Types.StructField('Country/Region', Types.StringType(), True),
    Types.StructField('Population', Types.StringType(), True),
    Types.StructField('Urban Pop %', Types.StringType(), True),
    Types.StructField('World Share %', Types.StringType(), True),
    Types.StructField('Med. Age', Types.StringType(), True)
])

countriesPopDf = spark\
    .read\
    .json("world_population/population.json", schema, multiLine=True)\
    .withColumnRenamed("Population", "country_population")

joinedDf = citiesPopDf\
   .join(countriesPopDf, (citiesPopDf.country == countriesPopDf["Country/Region"]))

joinedDf\
    .groupBy("country")\
    .count().sort(F.col("count").desc())\
    .limit(5)\
    .show()
"""
+-------------+-----+
|      country|count|
+-------------+-----+
|United States| 7328|
|       Russia|  564|
|        China|  392|
|       Brazil|  387|
|       Canada|  249|
+-------------+-----+
"""

joinedDf\
    .sort(F.col("country_population").cast("int").asc())\
    .groupBy("country")\
    .agg(\
         F.count("city").alias("Cities"),\
         F.sum(F.col("city_population").cast("int")).alias("urnab_pop"),\
         F.max(F.col("city_population").cast("int")).alias("most_pop_in_one_city"),\
         F.min(F.col("city_population").cast("int")).alias("min_pop_in_one_city"),\
         F.avg(F.col("city_population").cast("int")).alias("avg_city_pop")\
        )\
    .sort(F.col("urnab_pop").desc())\
    .limit(5)\
    .show()
"""
+-------------+------+---------+--------------------+-------------------+------------------+
|      country|Cities|urnab_pop|most_pop_in_one_city|min_pop_in_one_city|      avg_city_pop|
+-------------+------+---------+--------------------+-------------------+------------------+
|United States|  7328|390924051|            19354922|               1991|53346.622680131004|
|        China|   392|358546021|            14987000|                100| 914658.2168367347|
|        India|   212|204338075|            18978000|              10688| 963858.8443396227|
|       Brazil|   387|127259225|            18845000|                956| 328835.2067183463|
|        Japan|    69| 89712598|            35676000|              82335| 1300182.579710145|
+-------------+------+---------+--------------------+-------------------+------------------+
"""

It is also important to mention that you can still join an aggregate like the one above with another DataFrame as it is also just a DataFrame.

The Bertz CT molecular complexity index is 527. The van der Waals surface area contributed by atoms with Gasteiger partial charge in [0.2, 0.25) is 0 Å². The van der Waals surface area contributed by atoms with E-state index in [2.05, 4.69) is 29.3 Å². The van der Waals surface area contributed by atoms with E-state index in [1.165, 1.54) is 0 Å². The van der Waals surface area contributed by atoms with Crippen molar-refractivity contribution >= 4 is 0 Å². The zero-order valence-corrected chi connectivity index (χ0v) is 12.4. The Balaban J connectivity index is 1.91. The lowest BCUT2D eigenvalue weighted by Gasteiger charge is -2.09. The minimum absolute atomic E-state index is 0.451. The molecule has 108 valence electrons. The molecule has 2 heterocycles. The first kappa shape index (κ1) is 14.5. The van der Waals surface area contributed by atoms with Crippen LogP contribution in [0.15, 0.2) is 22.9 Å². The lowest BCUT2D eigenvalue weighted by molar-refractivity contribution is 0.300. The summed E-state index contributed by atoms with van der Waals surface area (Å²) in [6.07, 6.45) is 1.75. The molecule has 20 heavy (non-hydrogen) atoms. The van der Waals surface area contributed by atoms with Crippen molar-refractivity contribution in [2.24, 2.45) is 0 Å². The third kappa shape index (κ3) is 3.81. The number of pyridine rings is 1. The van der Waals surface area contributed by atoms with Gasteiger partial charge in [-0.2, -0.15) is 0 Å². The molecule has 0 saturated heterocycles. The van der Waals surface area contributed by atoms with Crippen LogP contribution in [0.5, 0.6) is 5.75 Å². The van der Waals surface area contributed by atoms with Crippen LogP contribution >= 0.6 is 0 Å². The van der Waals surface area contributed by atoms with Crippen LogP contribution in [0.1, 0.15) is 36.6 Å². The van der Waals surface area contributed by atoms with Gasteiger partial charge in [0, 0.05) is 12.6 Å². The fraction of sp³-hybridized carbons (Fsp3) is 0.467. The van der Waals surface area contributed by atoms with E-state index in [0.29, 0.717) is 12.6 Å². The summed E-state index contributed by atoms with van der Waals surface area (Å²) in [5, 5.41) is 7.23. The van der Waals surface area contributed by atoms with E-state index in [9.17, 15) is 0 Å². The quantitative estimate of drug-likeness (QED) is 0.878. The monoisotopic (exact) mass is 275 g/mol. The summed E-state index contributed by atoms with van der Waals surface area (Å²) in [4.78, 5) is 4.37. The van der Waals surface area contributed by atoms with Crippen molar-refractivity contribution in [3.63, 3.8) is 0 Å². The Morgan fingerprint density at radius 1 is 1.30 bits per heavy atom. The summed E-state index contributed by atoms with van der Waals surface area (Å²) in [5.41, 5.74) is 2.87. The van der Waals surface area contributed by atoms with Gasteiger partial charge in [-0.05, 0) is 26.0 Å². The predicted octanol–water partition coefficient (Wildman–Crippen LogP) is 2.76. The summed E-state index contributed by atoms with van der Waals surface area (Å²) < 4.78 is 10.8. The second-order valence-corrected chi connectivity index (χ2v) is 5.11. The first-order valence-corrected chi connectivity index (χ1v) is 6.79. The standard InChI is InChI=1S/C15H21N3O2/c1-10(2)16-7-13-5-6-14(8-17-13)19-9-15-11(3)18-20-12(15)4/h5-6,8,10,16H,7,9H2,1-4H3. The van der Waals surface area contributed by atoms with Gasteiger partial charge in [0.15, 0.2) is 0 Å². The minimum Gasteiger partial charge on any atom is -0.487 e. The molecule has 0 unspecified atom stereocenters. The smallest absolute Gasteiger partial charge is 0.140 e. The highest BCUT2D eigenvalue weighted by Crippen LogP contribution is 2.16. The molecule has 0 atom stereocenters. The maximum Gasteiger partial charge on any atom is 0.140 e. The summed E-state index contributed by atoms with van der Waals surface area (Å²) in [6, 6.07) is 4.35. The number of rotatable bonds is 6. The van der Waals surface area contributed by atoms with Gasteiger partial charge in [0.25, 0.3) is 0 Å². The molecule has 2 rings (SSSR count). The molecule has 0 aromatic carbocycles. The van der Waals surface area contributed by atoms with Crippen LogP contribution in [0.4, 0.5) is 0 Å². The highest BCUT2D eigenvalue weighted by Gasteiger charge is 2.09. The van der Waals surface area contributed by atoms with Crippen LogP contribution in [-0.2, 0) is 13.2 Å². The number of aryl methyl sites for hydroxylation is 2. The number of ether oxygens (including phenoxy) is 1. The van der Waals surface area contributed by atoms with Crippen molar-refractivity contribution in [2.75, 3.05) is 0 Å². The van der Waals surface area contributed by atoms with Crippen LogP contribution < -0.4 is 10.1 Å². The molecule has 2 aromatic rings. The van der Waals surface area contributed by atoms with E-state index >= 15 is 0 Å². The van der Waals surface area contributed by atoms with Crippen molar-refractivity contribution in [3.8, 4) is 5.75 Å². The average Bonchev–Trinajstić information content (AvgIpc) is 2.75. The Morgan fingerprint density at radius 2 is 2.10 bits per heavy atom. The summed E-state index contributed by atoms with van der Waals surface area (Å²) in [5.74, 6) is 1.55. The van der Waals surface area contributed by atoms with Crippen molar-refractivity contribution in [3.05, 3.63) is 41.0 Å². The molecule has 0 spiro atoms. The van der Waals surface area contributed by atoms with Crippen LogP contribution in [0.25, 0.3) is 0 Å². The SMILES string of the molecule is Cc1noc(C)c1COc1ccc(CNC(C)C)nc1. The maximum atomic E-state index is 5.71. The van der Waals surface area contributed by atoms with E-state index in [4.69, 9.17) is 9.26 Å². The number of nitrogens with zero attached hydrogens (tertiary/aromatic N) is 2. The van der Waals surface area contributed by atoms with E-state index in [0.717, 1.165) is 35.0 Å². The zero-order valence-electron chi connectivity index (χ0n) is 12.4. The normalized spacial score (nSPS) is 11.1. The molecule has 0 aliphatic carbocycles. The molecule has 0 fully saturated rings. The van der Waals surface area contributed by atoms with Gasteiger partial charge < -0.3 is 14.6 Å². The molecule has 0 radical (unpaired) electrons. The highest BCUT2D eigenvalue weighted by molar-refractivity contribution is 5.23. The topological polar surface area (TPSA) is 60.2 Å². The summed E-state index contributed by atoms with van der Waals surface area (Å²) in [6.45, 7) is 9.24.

Window Functions

Window functions operate on a group of rows, referred to as a window, and calculate a return value for each row based on the group of rows. For example, we need to rank each city by population by country. To do this, we take these steps.

  • Group cities by country
  • Assign ranks on population in descending order
  • Select where rank is 1
import pyspark
from pyspark import SQLContext
from pyspark.sql.window import Window
import pyspark.sql.functions as F
import pyspark.sql.types as Types
sc = SparkContext.getOrCreate();
sql = SQLContext(sc)

citiesPopDf = (sql.read
         .format("com.databricks.spark.csv")
         .option("header", "true")
         .load("world_population/worldcities.csv"))\
         .withColumn("city_population", F.col("Population").cast("float"))\
         .where(F.col("city_population").cast("int") > 0)

citiesIthRanksDf = citiesPopDf\
  .withColumn("rank", \
    F.rank().over(Window.partitionBy("country")\
    .orderBy(F.col("city_population").desc())))

citiesIthRanksDf\
.sort(F.col("city_population").desc())\
.where(F.col('rank') == 1)\
.select(["city", "country", "city_population"])\
.limit(10)\
.show()

"""
+------------+-------------+---------------+
|        city|      country|city_population|
+------------+-------------+---------------+
|       Tokyo|        Japan|       3.5676E7|
|    New York|United States|    1.9354922E7|
| Mexico City|       Mexico|       1.9028E7|
|      Mumbai|        India|       1.8978E7|
|   São Paulo|       Brazil|       1.8845E7|
|    Shanghai|        China|       1.4987E7|
|       Dhaka|   Bangladesh|    1.2797394E7|
|Buenos Aires|    Argentina|       1.2795E7|
|     Karachi|     Pakistan|        1.213E7|
|       Cairo|        Egypt|       1.1893E7|
+------------+-------------+---------------+
"""

To see the second populated city by country

citiesIthRanksDf\
.sort(F.col("city_population").desc())\
.where(F.col('rank') == 2)\
.select(["city", "country", "city_population"])\
.limit(10)\
.show()

"""
+----------------+-------------+---------------+
|            city|      country|city_population|
+----------------+-------------+---------------+
|           Delhi|        India|       1.5926E7|
|     Los Angeles|United States|    1.2815475E7|
|  Rio de Janeiro|       Brazil|       1.1748E7|
|           Ōsaka|        Japan|       1.1294E7|
|         Beijing|        China|       1.1106E7|
|          Lahore|     Pakistan|      6577000.0|
|       Barcelona|        Spain|      4920000.0|
|Saint Petersburg|       Russia|      4553000.0|
|      Chittagong|   Bangladesh|      4529000.0|
|           Hanoi|      Vietnam|      4378000.0|
+----------------+-------------+---------------+
"""

Window functions are very handy. You can read more about them here.

Other Spark Functions

Spark supports other functions that are useful for doing transformations. Here is a list of all the built-in functions. While using PySpark, these Spark BIFs are accessible on the module pyspark.sql.function Below are a few examples.